Saturday, February 16, 2019

Small business musings

A purse made from Wickett & Craig bridle leather.  I'm happy how it turned out.
     Since I last posted in 2017, I have continued with my leather working enterprise.  I typically sell between one and two items per month, and take in about a hundred bucks.  Thank goodness I have an amazing day job!  Really, though, I'd never thought of this as anything more than a hobby that would help offset my hunting and fishing, especially as my kids get older and show an interest in those same, bank-account ravaging pastimes.

There are, of course, upsides and downsides to running a hobby as a small business.  In my case:

  • I am forced to the workbench if I have an order, even if I'm not feelin' it.  Fear of being late to finish (or start!) a project that somebody already paid good money to receive is a pretty effective motivator.  And when I get to the bench, I remember in a visceral way just how much I love doing the work.
  • I am forced to repeat processes and techniques.  This sounds boring, but if you love the work and love getting it just a little bit better each time, it is a remarkably satisfying experience.  Also, repetition of proper technique in handcrafts is essential to creating good, high-quality work.
  • I have a reason to buy decent quality, and proper, tools and leather.  This is a big deal, because it really helped me get off the ground.  Let's be honest here -- when it comes to buying stuff for me, I squeak when I walk.  They greet me by name at Harbor Freight.  But when I started making nice stuff, I realized that I'd need decent tools to get the job done.  A bonus is that I deduct the cost of this stuff, and that really helped me to get started, for sure.
  • I get to go off by myself and do something that I love.  My family is super-supportive, but I still carry with me some internal guilt whenever I go off to do something alone... that's natural, and a good check on complete hedonism.  But sometimes it gets out of hand, and so it's nice to have a little mental crutch ("yikes!  I have to get that order in!").
There are, of course

  • It is, indeed, a business -- which brings a number of headaches, like keeping receipts, and tax time.  And state and federal and regional and local taxes don't always match up chronologically.  And fees can bite you in the butt, big-time.
  • I have less time for new ideas.  If you have to get the same five things out that you know you are good at getting out, then you have less time in your life for experimenting with new styles or products.  I haven't hand-stitched nearly as often lately, for example, nor laced up anything like that purse in quite a while.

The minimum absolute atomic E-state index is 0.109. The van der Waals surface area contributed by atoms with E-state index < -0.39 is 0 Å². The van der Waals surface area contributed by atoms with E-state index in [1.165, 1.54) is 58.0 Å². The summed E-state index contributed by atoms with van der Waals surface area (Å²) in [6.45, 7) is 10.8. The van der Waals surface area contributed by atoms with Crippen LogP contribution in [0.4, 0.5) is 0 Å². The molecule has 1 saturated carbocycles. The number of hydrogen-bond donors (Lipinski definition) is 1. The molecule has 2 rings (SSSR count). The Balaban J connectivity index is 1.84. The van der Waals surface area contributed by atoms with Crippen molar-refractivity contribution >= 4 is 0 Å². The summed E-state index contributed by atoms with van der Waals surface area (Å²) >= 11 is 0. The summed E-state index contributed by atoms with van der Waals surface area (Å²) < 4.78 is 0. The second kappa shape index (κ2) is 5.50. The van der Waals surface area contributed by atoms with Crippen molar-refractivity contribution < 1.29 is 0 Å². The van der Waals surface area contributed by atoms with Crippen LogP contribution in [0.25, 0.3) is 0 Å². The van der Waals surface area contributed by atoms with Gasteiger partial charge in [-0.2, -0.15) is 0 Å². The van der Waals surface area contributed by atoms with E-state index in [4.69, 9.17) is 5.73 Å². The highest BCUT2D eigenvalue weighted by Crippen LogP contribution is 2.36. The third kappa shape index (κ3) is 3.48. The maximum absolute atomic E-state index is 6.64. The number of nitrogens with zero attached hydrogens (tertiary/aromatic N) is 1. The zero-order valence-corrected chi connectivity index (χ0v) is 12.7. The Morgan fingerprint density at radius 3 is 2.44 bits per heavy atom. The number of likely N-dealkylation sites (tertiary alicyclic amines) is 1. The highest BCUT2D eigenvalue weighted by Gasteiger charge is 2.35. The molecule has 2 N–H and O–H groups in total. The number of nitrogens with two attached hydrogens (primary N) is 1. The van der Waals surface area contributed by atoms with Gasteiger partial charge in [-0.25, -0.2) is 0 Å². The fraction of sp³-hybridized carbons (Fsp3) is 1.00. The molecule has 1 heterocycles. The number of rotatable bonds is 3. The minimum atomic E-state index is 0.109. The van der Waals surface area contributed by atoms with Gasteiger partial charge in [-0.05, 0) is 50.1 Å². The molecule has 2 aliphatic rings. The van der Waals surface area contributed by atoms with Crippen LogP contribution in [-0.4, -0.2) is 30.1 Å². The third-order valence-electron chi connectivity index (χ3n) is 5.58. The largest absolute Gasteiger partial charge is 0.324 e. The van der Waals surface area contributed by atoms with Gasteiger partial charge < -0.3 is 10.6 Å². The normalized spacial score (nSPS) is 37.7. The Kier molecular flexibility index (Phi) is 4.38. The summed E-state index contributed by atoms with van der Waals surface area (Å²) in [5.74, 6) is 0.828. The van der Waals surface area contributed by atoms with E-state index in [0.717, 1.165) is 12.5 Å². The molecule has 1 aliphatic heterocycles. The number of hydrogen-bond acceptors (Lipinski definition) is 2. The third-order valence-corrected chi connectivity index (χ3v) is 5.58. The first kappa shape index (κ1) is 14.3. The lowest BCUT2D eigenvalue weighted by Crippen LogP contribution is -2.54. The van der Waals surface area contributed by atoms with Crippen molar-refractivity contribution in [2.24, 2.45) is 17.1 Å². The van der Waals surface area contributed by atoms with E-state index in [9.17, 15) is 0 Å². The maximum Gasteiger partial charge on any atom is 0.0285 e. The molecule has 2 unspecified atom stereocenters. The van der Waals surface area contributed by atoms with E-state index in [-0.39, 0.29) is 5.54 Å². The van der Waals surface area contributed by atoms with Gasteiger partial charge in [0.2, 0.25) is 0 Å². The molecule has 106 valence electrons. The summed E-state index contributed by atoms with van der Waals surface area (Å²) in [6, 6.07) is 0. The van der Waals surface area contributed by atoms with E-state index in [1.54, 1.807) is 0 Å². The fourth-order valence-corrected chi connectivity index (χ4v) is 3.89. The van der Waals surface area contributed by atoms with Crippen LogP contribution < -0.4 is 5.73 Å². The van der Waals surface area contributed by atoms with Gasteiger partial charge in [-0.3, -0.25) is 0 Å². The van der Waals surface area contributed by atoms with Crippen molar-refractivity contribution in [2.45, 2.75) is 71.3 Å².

• I'm stressed!  I do stress about getting a product out on time, and that carries its own baggage, even if it ultimately results in a good outcome for me.  Adding hobby stress to my work stress is not always the best idea.
  • This hobby takes precedence if an order is in.  Since it is in my, "me" time, it sometimes takes time away from other things I'd like to do -- like fishing and hunting or gardening.

I also teach archery as another hobby/business, and much of these apply to that work, too.

Do you run a hobby as a business?  Have you taken it up to become your primary income, or kept it small?  Are you happy with it, either way?  I'd love to hear from you, especially any tips and tricks you might want to share.

Of course, everybody is welcome to leave a comment here if you like!  Let me know what you think.

Also, I am looking for ideas for leather work, so let me know if you have any.


Annie MacHale said...

I've been doing my own thing full-time for 4 years now! I just keep trying new things and adding what seems to work. I do make a profit, but don't have a business plan. Recently, I met with a business consultant who worked out a little spreadsheet for me to be able to gauge the profitability of any one particular product. This way, if I can choose which direction to put my attention if I want to grow my business. What pays the best? Teaching? Writing? Selling my handmade items? Selling supplies? Wholesale? Shows? I'll let you know! ~Annie

Unknown said...

Thanks, Annie! I love your stuff, and I think it goes well with some of the bags I make. That spreadsheet idea sounds like a great idea. Was the consultant very expensive? I've written a business plan for my archery work, but I'm nervous/too new to know what to do with it now.

And yes, please let me know what pays the best for you, and why!

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